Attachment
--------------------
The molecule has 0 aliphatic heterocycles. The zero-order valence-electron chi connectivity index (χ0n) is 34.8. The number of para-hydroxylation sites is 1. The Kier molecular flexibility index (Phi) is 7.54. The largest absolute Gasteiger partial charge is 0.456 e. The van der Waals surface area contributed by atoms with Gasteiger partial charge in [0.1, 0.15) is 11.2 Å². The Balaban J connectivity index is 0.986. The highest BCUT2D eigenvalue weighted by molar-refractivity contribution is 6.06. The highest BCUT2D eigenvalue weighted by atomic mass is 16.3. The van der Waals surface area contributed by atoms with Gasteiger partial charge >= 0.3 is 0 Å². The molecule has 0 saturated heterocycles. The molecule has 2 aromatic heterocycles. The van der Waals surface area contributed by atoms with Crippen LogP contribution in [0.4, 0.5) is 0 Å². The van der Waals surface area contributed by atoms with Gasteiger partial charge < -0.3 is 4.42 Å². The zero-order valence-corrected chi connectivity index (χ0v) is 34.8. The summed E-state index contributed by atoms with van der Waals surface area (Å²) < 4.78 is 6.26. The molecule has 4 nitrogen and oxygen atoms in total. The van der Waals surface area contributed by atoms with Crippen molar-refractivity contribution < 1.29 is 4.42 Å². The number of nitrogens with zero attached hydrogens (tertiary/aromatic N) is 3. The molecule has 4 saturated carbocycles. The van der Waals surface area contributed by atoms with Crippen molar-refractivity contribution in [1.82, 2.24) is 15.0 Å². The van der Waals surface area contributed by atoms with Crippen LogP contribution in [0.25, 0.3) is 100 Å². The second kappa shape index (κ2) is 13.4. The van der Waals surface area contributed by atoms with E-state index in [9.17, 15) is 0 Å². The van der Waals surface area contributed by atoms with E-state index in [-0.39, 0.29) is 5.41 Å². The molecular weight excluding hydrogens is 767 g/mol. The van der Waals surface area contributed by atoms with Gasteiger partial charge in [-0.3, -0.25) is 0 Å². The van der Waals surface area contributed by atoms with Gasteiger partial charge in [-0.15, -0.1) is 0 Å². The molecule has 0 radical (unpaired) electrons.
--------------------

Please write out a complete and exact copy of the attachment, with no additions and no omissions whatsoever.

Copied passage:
The molecule has 0 aliphatic heterocycles. The zero-order valence-electron chi connectivity index (χ0n) is 34.8. The number of para-hydroxylation sites is 1. The Kier molecular flexibility index (Phi) is 7.54. The largest absolute Gasteiger partial charge is 0.456 e. The van der Waals surface area contributed by atoms with Gasteiger partial charge in [0.1, 0.15) is 11.2 Å². The Balaban J connectivity index is 0.986. The highest BCUT2D eigenvalue weighted by molar-refractivity contribution is 6.06. The highest BCUT2D eigenvalue weighted by atomic mass is 16.3. The van der Waals surface area contributed by atoms with Gasteiger partial charge >= 0.3 is 0 Å². The molecule has 0 saturated heterocycles. The molecule has 2 aromatic heterocycles. The van der Waals surface area contributed by atoms with Crippen LogP contribution in [0.4, 0.5) is 0 Å². The van der Waals surface area contributed by atoms with Gasteiger partial charge < -0.3 is 4.42 Å². The zero-order valence-corrected chi connectivity index (χ0v) is 34.8. The summed E-state index contributed by atoms with van der Waals surface area (Å²) < 4.78 is 6.26. The molecule has 4 nitrogen and oxygen atoms in total. The van der Waals surface area contributed by atoms with Crippen molar-refractivity contribution < 1.29 is 4.42 Å². The number of nitrogens with zero attached hydrogens (tertiary/aromatic N) is 3. The molecule has 4 saturated carbocycles. The van der Waals surface area contributed by atoms with Crippen molar-refractivity contribution in [1.82, 2.24) is 15.0 Å². The van der Waals surface area contributed by atoms with Crippen LogP contribution in [0.25, 0.3) is 100 Å². The second kappa shape index (κ2) is 13.4. The van der Waals surface area contributed by atoms with E-state index in [9.17, 15) is 0 Å². The van der Waals surface area contributed by atoms with E-state index in [-0.39, 0.29) is 5.41 Å². The molecular weight excluding hydrogens is 767 g/mol. The van der Waals surface area contributed by atoms with Gasteiger partial charge in [-0.3, -0.25) is 0 Å². The van der Waals surface area contributed by atoms with Gasteiger partial charge in [-0.15, -0.1) is 0 Å². The molecule has 0 radical (unpaired) electrons.